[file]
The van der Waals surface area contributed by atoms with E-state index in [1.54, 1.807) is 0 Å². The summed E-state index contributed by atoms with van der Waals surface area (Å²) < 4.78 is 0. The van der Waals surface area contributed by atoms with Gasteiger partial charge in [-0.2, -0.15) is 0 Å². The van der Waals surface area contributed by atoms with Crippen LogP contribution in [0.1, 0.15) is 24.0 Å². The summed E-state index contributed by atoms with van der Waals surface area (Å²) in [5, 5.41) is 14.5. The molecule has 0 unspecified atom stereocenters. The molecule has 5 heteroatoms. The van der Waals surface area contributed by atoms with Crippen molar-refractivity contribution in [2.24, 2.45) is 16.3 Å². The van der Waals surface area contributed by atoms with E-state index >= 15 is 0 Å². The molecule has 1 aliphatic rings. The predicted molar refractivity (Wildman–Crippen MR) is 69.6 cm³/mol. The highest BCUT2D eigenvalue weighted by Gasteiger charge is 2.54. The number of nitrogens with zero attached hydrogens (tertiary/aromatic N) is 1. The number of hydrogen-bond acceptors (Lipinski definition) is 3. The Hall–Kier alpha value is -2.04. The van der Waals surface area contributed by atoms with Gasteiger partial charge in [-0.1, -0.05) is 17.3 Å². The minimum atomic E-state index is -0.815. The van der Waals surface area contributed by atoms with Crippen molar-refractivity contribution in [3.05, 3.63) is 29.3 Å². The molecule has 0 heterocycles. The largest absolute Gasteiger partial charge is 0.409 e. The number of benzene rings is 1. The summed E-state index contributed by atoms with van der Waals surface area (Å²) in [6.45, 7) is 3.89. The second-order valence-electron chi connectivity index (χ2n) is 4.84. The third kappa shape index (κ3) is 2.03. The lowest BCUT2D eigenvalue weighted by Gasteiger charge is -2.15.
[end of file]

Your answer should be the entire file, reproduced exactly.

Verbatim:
The van der Waals surface area contributed by atoms with E-state index in [1.54, 1.807) is 0 Å². The summed E-state index contributed by atoms with van der Waals surface area (Å²) < 4.78 is 0. The van der Waals surface area contributed by atoms with Gasteiger partial charge in [-0.2, -0.15) is 0 Å². The van der Waals surface area contributed by atoms with Crippen LogP contribution in [0.1, 0.15) is 24.0 Å². The summed E-state index contributed by atoms with van der Waals surface area (Å²) in [5, 5.41) is 14.5. The molecule has 0 unspecified atom stereocenters. The molecule has 5 heteroatoms. The van der Waals surface area contributed by atoms with Crippen molar-refractivity contribution in [2.24, 2.45) is 16.3 Å². The van der Waals surface area contributed by atoms with E-state index >= 15 is 0 Å². The molecule has 1 aliphatic rings. The predicted molar refractivity (Wildman–Crippen MR) is 69.6 cm³/mol. The highest BCUT2D eigenvalue weighted by Gasteiger charge is 2.54. The number of nitrogens with zero attached hydrogens (tertiary/aromatic N) is 1. The number of hydrogen-bond acceptors (Lipinski definition) is 3. The Hall–Kier alpha value is -2.04. The van der Waals surface area contributed by atoms with Gasteiger partial charge in [-0.1, -0.05) is 17.3 Å². The minimum atomic E-state index is -0.815. The van der Waals surface area contributed by atoms with Crippen molar-refractivity contribution in [3.05, 3.63) is 29.3 Å². The molecule has 0 heterocycles. The largest absolute Gasteiger partial charge is 0.409 e. The number of benzene rings is 1. The summed E-state index contributed by atoms with van der Waals surface area (Å²) in [6.45, 7) is 3.89. The second-order valence-electron chi connectivity index (χ2n) is 4.84. The third kappa shape index (κ3) is 2.03. The lowest BCUT2D eigenvalue weighted by Gasteiger charge is -2.15.